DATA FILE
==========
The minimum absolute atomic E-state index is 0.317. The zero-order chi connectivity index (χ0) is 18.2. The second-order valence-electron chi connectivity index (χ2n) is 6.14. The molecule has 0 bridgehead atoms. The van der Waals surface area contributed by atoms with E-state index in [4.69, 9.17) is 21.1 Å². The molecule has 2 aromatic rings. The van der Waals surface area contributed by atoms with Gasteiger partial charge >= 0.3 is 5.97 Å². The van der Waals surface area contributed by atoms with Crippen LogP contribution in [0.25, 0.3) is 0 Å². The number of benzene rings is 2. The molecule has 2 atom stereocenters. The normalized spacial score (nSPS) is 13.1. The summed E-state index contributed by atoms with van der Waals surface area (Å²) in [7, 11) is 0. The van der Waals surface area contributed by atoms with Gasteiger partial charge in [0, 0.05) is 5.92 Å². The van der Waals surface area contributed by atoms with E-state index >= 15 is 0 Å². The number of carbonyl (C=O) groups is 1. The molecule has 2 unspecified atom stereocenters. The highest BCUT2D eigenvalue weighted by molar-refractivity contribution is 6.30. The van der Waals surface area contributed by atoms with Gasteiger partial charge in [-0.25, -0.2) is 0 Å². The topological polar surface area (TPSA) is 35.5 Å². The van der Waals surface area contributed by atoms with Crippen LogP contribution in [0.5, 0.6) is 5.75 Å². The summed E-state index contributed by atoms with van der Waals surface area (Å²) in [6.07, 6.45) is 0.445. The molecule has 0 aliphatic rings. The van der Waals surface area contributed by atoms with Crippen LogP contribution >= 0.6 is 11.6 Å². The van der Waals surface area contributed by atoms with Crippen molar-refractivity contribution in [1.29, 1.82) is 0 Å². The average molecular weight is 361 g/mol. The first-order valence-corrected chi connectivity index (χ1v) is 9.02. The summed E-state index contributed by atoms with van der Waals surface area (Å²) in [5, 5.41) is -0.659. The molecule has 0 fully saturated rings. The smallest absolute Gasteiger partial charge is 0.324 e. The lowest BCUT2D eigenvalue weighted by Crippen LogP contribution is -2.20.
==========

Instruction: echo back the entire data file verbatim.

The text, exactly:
The minimum absolute atomic E-state index is 0.317. The zero-order chi connectivity index (χ0) is 18.2. The second-order valence-electron chi connectivity index (χ2n) is 6.14. The molecule has 0 bridgehead atoms. The van der Waals surface area contributed by atoms with E-state index in [4.69, 9.17) is 21.1 Å². The molecule has 2 aromatic rings. The van der Waals surface area contributed by atoms with Gasteiger partial charge >= 0.3 is 5.97 Å². The van der Waals surface area contributed by atoms with Crippen LogP contribution in [0.25, 0.3) is 0 Å². The number of benzene rings is 2. The molecule has 2 atom stereocenters. The normalized spacial score (nSPS) is 13.1. The summed E-state index contributed by atoms with van der Waals surface area (Å²) in [7, 11) is 0. The van der Waals surface area contributed by atoms with Gasteiger partial charge in [0, 0.05) is 5.92 Å². The van der Waals surface area contributed by atoms with E-state index >= 15 is 0 Å². The number of carbonyl (C=O) groups is 1. The molecule has 2 unspecified atom stereocenters. The highest BCUT2D eigenvalue weighted by molar-refractivity contribution is 6.30. The van der Waals surface area contributed by atoms with Gasteiger partial charge in [-0.25, -0.2) is 0 Å². The topological polar surface area (TPSA) is 35.5 Å². The van der Waals surface area contributed by atoms with Crippen LogP contribution in [0.5, 0.6) is 5.75 Å². The summed E-state index contributed by atoms with van der Waals surface area (Å²) in [6.07, 6.45) is 0.445. The molecule has 0 aliphatic rings. The van der Waals surface area contributed by atoms with Crippen LogP contribution >= 0.6 is 11.6 Å². The van der Waals surface area contributed by atoms with Crippen molar-refractivity contribution in [1.29, 1.82) is 0 Å². The average molecular weight is 361 g/mol. The first-order valence-corrected chi connectivity index (χ1v) is 9.02. The summed E-state index contributed by atoms with van der Waals surface area (Å²) in [5, 5.41) is -0.659. The molecule has 0 fully saturated rings. The smallest absolute Gasteiger partial charge is 0.324 e. The lowest BCUT2D eigenvalue weighted by Crippen LogP contribution is -2.20.